Entering Cambodia at the Hat Lek - Koh Kong Border
Koh Kong, Cambodia
Entering Cambodia at the Hat Lek - Koh Kong Border Reviews
Jun 23, 2007
Welcome to corruption-plagued Cambodia. After exiting Thailand with no problems whatsoever, and walking the 50 meters to the entry point into Cambodia (accompanied by a host of would-be taxi and moto drivers), I'm ushered into the 'visa office' (but only after the guy in front of me has left, which strikes me as mildly strange) and instructed to sit down in front of a panel of at least 3 uniformed immigration officers and one guy in civilian clothes.
I've done my research, at least as much as possible: everything I've read, both in guide books and on the internet, has confirmed that the border crossing is simple -- USD 20 and two passport photos, and you're on your merry way. So I plunk down my passport, the form, a crisp $20 bill, and the fun begins: the guy in civilian clothes picks up the twenty, pushes it back toward me across the desk to the side, and informs me that the visa fee is 1,200 baht. But I'm prepared for this: 1,000 baht is more than $20, and is the preferred fee at the border because the difference goes straight into the pocket of the immigration officers. I respond that I've been informed $20 is the standard charge, and there should be no problem with paying in USD, which is accepted anywhere in Cambodia. Here the head uniformed officer breaks in, and testily states that this is the border crossing with Thailand, and he only accepts payment in baht. We go back and forth for a good 5 minutes, and I try everything from 'I don't have any baht, only dollars' to 'I spoke to your embassy in Bangkok, and they told me the visa would cost $20', but to no avail. I'm even given a story about how the immigration officer had applied at 'my embassy' in Phnom Penh for a US visa, was denied after an interview, and therefore lost his $100 application fee. Finally, I'm given the small concession that the visa fee is a flat 1000 baht, and there is an 'optional' 200 baht 'service fee' charged by the border crossing which I can pay or not pay. Exasperated and not particularly anxious to learn the consequences of opting to not pay the service fee, I disgustedly toss 1100 baht on the table. It's picked up with a smile, and less than a minute later I've got my visa and am on my way.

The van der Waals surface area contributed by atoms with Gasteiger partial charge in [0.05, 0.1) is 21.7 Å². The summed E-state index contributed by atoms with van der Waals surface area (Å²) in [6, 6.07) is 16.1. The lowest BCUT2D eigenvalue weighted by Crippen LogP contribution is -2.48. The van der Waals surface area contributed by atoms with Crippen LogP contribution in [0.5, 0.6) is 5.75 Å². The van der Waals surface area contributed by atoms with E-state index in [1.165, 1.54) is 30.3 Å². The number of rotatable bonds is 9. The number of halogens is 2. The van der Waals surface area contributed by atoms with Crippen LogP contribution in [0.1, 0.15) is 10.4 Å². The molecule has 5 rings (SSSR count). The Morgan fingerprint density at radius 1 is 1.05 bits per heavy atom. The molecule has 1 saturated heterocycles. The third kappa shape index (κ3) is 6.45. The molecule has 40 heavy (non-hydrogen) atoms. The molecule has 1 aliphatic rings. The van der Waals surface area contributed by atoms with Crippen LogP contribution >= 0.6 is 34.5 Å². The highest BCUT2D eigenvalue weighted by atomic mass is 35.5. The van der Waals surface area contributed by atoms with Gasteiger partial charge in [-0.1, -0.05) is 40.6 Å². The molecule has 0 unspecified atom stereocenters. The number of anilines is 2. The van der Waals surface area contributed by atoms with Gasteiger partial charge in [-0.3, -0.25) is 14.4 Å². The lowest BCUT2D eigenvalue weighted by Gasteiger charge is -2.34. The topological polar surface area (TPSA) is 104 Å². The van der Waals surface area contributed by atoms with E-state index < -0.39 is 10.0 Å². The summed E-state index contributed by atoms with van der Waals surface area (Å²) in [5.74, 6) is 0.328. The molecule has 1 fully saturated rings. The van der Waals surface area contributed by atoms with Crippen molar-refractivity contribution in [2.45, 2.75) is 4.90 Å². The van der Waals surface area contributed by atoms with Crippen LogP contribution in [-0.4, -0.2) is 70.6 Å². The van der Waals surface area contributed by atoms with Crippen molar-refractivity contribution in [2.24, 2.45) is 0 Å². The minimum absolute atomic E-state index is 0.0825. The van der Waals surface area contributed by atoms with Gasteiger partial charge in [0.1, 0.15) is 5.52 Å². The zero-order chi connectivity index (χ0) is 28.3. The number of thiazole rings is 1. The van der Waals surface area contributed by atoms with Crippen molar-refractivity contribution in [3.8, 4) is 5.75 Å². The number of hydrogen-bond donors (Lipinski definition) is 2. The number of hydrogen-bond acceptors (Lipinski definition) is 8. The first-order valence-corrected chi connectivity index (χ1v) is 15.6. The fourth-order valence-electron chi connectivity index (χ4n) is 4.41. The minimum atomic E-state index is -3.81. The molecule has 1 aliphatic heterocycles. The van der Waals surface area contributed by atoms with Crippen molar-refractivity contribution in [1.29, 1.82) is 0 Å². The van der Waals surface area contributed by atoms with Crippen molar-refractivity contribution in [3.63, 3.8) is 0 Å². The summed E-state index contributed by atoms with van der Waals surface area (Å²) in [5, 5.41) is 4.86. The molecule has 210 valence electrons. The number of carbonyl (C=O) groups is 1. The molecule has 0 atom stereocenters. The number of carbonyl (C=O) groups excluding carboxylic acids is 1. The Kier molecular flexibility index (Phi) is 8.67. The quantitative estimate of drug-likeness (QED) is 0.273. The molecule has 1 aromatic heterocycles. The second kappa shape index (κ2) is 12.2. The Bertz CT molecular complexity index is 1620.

Bottom line: if the head honcho at the border wants his piece of the pie, you're not getting across with dollars, so make sure you've got at least 1000 baht (and a little more if you don't want to find out what happens if you elect not to pay the 'service fee'). Oh, and you only need one passport photo.
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